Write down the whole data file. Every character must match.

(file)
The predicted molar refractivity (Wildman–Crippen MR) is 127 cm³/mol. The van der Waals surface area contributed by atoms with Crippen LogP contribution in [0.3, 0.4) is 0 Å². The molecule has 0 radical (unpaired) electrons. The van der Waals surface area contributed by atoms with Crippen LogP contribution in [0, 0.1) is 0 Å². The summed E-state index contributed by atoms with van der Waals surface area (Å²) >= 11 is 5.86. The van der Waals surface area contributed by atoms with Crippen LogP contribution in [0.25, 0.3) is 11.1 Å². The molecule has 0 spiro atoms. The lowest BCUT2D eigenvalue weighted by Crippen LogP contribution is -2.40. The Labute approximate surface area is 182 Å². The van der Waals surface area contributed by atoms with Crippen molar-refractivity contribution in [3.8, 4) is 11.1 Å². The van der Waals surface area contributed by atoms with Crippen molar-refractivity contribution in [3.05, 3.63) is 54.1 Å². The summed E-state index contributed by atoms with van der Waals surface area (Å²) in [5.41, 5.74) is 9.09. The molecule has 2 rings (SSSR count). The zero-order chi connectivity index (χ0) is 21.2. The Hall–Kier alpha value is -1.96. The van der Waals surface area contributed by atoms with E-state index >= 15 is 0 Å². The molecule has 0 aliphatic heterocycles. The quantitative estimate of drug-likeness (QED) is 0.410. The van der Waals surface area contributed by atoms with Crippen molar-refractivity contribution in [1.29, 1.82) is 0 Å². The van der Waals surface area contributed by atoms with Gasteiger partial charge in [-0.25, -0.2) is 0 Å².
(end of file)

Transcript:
The predicted molar refractivity (Wildman–Crippen MR) is 127 cm³/mol. The van der Waals surface area contributed by atoms with Crippen LogP contribution in [0.3, 0.4) is 0 Å². The molecule has 0 radical (unpaired) electrons. The van der Waals surface area contributed by atoms with Crippen LogP contribution in [0, 0.1) is 0 Å². The summed E-state index contributed by atoms with van der Waals surface area (Å²) >= 11 is 5.86. The van der Waals surface area contributed by atoms with Crippen LogP contribution in [0.25, 0.3) is 11.1 Å². The molecule has 0 spiro atoms. The lowest BCUT2D eigenvalue weighted by Crippen LogP contribution is -2.40. The Labute approximate surface area is 182 Å². The van der Waals surface area contributed by atoms with Crippen molar-refractivity contribution in [3.8, 4) is 11.1 Å². The van der Waals surface area contributed by atoms with Crippen molar-refractivity contribution in [3.05, 3.63) is 54.1 Å². The summed E-state index contributed by atoms with van der Waals surface area (Å²) in [5.41, 5.74) is 9.09. The molecule has 2 rings (SSSR count). The zero-order chi connectivity index (χ0) is 21.2. The Hall–Kier alpha value is -1.96. The van der Waals surface area contributed by atoms with E-state index >= 15 is 0 Å². The molecule has 0 aliphatic heterocycles. The quantitative estimate of drug-likeness (QED) is 0.410. The van der Waals surface area contributed by atoms with Crippen molar-refractivity contribution in [1.29, 1.82) is 0 Å². The van der Waals surface area contributed by atoms with Gasteiger partial charge in [-0.25, -0.2) is 0 Å².